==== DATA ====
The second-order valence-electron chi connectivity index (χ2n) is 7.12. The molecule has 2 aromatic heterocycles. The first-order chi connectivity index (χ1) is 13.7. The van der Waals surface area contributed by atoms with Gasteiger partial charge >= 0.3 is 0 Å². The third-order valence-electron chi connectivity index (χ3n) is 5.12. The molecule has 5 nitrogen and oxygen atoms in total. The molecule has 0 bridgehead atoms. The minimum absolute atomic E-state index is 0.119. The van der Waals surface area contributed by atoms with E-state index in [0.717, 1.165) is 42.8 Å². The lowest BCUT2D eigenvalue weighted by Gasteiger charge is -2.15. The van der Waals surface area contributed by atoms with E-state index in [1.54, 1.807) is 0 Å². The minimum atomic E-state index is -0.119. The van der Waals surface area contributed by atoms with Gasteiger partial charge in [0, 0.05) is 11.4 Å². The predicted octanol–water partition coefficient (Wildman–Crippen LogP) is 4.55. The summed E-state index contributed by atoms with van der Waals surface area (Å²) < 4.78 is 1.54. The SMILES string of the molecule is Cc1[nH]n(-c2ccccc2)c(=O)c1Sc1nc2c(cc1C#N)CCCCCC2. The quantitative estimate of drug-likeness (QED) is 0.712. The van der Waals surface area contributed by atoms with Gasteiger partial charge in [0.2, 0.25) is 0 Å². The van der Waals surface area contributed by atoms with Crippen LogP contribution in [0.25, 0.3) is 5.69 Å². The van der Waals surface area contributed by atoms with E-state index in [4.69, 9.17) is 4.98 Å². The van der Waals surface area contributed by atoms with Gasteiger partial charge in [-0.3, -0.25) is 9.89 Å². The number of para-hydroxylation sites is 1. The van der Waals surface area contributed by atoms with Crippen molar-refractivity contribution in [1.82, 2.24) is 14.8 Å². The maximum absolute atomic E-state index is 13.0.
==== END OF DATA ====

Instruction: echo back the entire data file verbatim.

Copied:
The second-order valence-electron chi connectivity index (χ2n) is 7.12. The molecule has 2 aromatic heterocycles. The first-order chi connectivity index (χ1) is 13.7. The van der Waals surface area contributed by atoms with Gasteiger partial charge >= 0.3 is 0 Å². The third-order valence-electron chi connectivity index (χ3n) is 5.12. The molecule has 5 nitrogen and oxygen atoms in total. The molecule has 0 bridgehead atoms. The minimum absolute atomic E-state index is 0.119. The van der Waals surface area contributed by atoms with E-state index in [0.717, 1.165) is 42.8 Å². The lowest BCUT2D eigenvalue weighted by Gasteiger charge is -2.15. The van der Waals surface area contributed by atoms with E-state index in [1.54, 1.807) is 0 Å². The minimum atomic E-state index is -0.119. The van der Waals surface area contributed by atoms with Gasteiger partial charge in [0, 0.05) is 11.4 Å². The predicted octanol–water partition coefficient (Wildman–Crippen LogP) is 4.55. The summed E-state index contributed by atoms with van der Waals surface area (Å²) < 4.78 is 1.54. The SMILES string of the molecule is Cc1[nH]n(-c2ccccc2)c(=O)c1Sc1nc2c(cc1C#N)CCCCCC2. The quantitative estimate of drug-likeness (QED) is 0.712. The van der Waals surface area contributed by atoms with Gasteiger partial charge in [0.2, 0.25) is 0 Å². The van der Waals surface area contributed by atoms with Crippen LogP contribution in [0.25, 0.3) is 5.69 Å². The van der Waals surface area contributed by atoms with E-state index in [4.69, 9.17) is 4.98 Å². The van der Waals surface area contributed by atoms with Gasteiger partial charge in [-0.3, -0.25) is 9.89 Å². The number of para-hydroxylation sites is 1. The van der Waals surface area contributed by atoms with Crippen molar-refractivity contribution in [1.82, 2.24) is 14.8 Å². The maximum absolute atomic E-state index is 13.0.